Trade facilitation: Trade competitiveness and the development dimension
As early as the mid-1990s, the United Nations Conference on Trade and Development (UNCTAD) documented what later became widely acknowledged – that administrative and procedural transaction costs constitute between 3% and 6% of the value of internationally traded goods. With tariff reductions already implemented in most trading nations, in the context of multilateral and regional trade agreements, prospects for further reductions in trade transaction costs and hence increased competitiveness now rest largely upon transport and trade facilitation reforms.
Recognizing its importance for trade, UNCTAD has, for over 40 years, highlighted the development dimension of trade facilitation.Trade facilitation reforms and development
© UNCTAD/Jan Hoffmann
Trade facilitation reforms are good for development because many trade facilitation measures have a direct link to different aspects of human and institutional development. They increase the transparency of administrations and help to build trust with business sectors, they improve governance and make public resources more effective and more efficient, they strengthen capacities, increase fiscal revenues, and help to bring informal sectors into the formal economy.
The overall concept of trade facilitation encompasses the standardization, harmonization and simplification of trade procedures and documentation. Behind this general description lies an often complex combination and sequence of transformations, each of which benefits from and supports human and institutional development.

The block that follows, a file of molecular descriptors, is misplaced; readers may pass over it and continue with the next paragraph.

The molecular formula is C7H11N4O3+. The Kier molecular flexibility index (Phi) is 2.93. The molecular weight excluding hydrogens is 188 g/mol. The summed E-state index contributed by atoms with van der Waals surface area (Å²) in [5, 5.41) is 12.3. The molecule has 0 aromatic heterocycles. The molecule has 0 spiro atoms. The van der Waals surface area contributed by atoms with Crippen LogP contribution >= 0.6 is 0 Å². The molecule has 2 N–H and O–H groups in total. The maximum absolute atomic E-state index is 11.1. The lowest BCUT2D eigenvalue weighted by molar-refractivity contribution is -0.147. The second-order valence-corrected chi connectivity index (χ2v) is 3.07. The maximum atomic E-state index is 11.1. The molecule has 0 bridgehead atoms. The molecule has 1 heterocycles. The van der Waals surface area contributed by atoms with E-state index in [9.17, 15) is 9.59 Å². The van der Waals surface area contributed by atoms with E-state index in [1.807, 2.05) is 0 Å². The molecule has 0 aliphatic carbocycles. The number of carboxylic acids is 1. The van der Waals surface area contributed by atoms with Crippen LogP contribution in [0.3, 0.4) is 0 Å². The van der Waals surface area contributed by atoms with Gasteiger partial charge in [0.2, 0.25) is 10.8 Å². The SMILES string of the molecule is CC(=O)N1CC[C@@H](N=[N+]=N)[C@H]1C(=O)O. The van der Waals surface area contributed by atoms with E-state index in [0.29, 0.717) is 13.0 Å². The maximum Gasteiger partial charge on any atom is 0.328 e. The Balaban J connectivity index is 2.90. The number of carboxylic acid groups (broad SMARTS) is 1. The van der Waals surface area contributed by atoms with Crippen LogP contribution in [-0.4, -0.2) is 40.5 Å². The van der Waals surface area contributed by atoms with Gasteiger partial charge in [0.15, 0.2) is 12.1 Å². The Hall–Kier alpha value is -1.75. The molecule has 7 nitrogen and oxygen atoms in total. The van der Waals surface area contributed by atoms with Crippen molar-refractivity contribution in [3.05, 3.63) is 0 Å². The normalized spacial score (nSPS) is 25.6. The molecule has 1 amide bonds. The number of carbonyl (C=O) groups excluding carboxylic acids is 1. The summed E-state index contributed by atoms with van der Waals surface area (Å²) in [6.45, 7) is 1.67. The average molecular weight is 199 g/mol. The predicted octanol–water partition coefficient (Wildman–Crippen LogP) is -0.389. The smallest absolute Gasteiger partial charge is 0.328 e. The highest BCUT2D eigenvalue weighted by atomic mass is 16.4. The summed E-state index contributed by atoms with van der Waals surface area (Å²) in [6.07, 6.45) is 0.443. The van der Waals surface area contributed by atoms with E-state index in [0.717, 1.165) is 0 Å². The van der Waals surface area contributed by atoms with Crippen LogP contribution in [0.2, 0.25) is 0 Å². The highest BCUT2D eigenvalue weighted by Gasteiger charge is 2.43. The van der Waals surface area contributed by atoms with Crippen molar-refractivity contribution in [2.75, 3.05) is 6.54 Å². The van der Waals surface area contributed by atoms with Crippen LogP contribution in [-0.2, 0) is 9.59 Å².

For example, if a country already has a modern financial system, it is easier to introduce customs or transit guarantee schemes that operate via the banking system. Electronic payments, and the electronic submission of information to customs, are easier to introduce if a legal and regulatory framework for electronic documents and signatures is already in place. And implementing measures such as online enquiry points or the publication of trade-related regulations on the web is far less problematic if e-governance is developed, or if the country has a high level of Internet penetration.
By putting in place national trade facilitation reforms supported by external financial and technical assistance, developing countries have the opportunity to modernize their international trade and transport sectors, contributing to the promotion of trade and investment promotion. At the same time, this support will also directly contribute to different development objectives. For example, investments in information and communications technologies enhance Internet connectivity between traders and government agencies, and also strengthen the private sector’s capacity to obtain and share information online. Measures currently being discussed at the World Trade Organization (WTO) that relate to consultations, appeal procedures, enquiry points and publications will improve trust and governance. The simplification of procedures and formalities will help to free up public resources, moving them away from repetitive bureaucratic tasks, in order to be able to strengthen regulatory and public planning functions.